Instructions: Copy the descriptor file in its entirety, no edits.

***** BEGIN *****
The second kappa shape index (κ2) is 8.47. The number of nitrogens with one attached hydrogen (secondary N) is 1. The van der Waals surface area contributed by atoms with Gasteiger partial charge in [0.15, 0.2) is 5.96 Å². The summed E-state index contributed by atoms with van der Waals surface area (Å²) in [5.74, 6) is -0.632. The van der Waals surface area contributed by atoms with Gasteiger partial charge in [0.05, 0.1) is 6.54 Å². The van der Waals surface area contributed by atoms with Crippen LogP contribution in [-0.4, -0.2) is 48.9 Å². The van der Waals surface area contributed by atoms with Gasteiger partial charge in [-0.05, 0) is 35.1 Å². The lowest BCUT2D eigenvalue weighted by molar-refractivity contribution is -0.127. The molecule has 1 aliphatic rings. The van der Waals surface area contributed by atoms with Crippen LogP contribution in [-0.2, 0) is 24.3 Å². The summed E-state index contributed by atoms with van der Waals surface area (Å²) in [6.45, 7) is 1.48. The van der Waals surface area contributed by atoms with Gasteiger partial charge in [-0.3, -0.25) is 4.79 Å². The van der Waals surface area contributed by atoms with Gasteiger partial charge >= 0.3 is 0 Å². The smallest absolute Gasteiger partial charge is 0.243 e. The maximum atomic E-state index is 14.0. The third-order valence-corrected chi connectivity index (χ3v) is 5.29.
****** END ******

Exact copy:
The second kappa shape index (κ2) is 8.47. The number of nitrogens with one attached hydrogen (secondary N) is 1. The van der Waals surface area contributed by atoms with Gasteiger partial charge in [0.15, 0.2) is 5.96 Å². The summed E-state index contributed by atoms with van der Waals surface area (Å²) in [5.74, 6) is -0.632. The van der Waals surface area contributed by atoms with Gasteiger partial charge in [0.05, 0.1) is 6.54 Å². The van der Waals surface area contributed by atoms with Crippen LogP contribution in [-0.4, -0.2) is 48.9 Å². The van der Waals surface area contributed by atoms with Gasteiger partial charge in [-0.05, 0) is 35.1 Å². The lowest BCUT2D eigenvalue weighted by molar-refractivity contribution is -0.127. The molecule has 1 aliphatic rings. The van der Waals surface area contributed by atoms with Crippen LogP contribution in [-0.2, 0) is 24.3 Å². The summed E-state index contributed by atoms with van der Waals surface area (Å²) in [6.45, 7) is 1.48. The van der Waals surface area contributed by atoms with Gasteiger partial charge in [-0.3, -0.25) is 4.79 Å². The van der Waals surface area contributed by atoms with Gasteiger partial charge >= 0.3 is 0 Å². The smallest absolute Gasteiger partial charge is 0.243 e. The maximum atomic E-state index is 14.0. The third-order valence-corrected chi connectivity index (χ3v) is 5.29.